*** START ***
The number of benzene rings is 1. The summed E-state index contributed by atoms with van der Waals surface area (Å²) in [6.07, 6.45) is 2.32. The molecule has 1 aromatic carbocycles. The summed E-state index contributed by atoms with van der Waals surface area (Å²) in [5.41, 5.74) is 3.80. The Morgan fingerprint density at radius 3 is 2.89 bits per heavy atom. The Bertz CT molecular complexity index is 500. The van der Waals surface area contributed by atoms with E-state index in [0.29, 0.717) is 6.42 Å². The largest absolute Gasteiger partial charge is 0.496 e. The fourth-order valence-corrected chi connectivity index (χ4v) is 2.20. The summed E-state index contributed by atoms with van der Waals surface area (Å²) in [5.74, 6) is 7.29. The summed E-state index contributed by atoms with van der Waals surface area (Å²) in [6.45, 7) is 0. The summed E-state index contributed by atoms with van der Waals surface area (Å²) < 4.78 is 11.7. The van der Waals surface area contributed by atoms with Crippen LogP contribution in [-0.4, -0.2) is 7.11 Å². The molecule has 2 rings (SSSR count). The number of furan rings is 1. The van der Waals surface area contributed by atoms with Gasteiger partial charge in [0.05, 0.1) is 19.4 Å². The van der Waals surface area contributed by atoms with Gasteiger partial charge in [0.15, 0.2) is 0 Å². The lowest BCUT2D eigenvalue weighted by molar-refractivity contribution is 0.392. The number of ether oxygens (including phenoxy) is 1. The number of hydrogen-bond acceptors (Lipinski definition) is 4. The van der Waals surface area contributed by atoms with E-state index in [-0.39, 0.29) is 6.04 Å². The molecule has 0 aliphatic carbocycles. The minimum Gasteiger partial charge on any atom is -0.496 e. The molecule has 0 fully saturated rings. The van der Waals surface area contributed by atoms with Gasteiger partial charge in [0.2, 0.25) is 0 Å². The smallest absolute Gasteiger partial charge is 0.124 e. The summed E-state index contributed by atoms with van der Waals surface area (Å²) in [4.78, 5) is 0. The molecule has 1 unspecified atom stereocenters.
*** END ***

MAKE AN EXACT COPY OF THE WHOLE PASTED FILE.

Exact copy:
The number of benzene rings is 1. The summed E-state index contributed by atoms with van der Waals surface area (Å²) in [6.07, 6.45) is 2.32. The molecule has 1 aromatic carbocycles. The summed E-state index contributed by atoms with van der Waals surface area (Å²) in [5.41, 5.74) is 3.80. The Morgan fingerprint density at radius 3 is 2.89 bits per heavy atom. The Bertz CT molecular complexity index is 500. The van der Waals surface area contributed by atoms with E-state index in [0.29, 0.717) is 6.42 Å². The largest absolute Gasteiger partial charge is 0.496 e. The fourth-order valence-corrected chi connectivity index (χ4v) is 2.20. The summed E-state index contributed by atoms with van der Waals surface area (Å²) in [5.74, 6) is 7.29. The summed E-state index contributed by atoms with van der Waals surface area (Å²) in [6.45, 7) is 0. The summed E-state index contributed by atoms with van der Waals surface area (Å²) < 4.78 is 11.7. The van der Waals surface area contributed by atoms with Crippen LogP contribution in [-0.4, -0.2) is 7.11 Å². The molecule has 2 rings (SSSR count). The number of furan rings is 1. The van der Waals surface area contributed by atoms with Gasteiger partial charge in [0.05, 0.1) is 19.4 Å². The van der Waals surface area contributed by atoms with Gasteiger partial charge in [0.15, 0.2) is 0 Å². The lowest BCUT2D eigenvalue weighted by molar-refractivity contribution is 0.392. The number of ether oxygens (including phenoxy) is 1. The number of hydrogen-bond acceptors (Lipinski definition) is 4. The van der Waals surface area contributed by atoms with E-state index in [-0.39, 0.29) is 6.04 Å². The molecule has 0 aliphatic carbocycles. The minimum Gasteiger partial charge on any atom is -0.496 e. The molecule has 0 fully saturated rings. The van der Waals surface area contributed by atoms with Gasteiger partial charge in [0.2, 0.25) is 0 Å². The smallest absolute Gasteiger partial charge is 0.124 e. The summed E-state index contributed by atoms with van der Waals surface area (Å²) in [4.78, 5) is 0. The molecule has 1 unspecified atom stereocenters.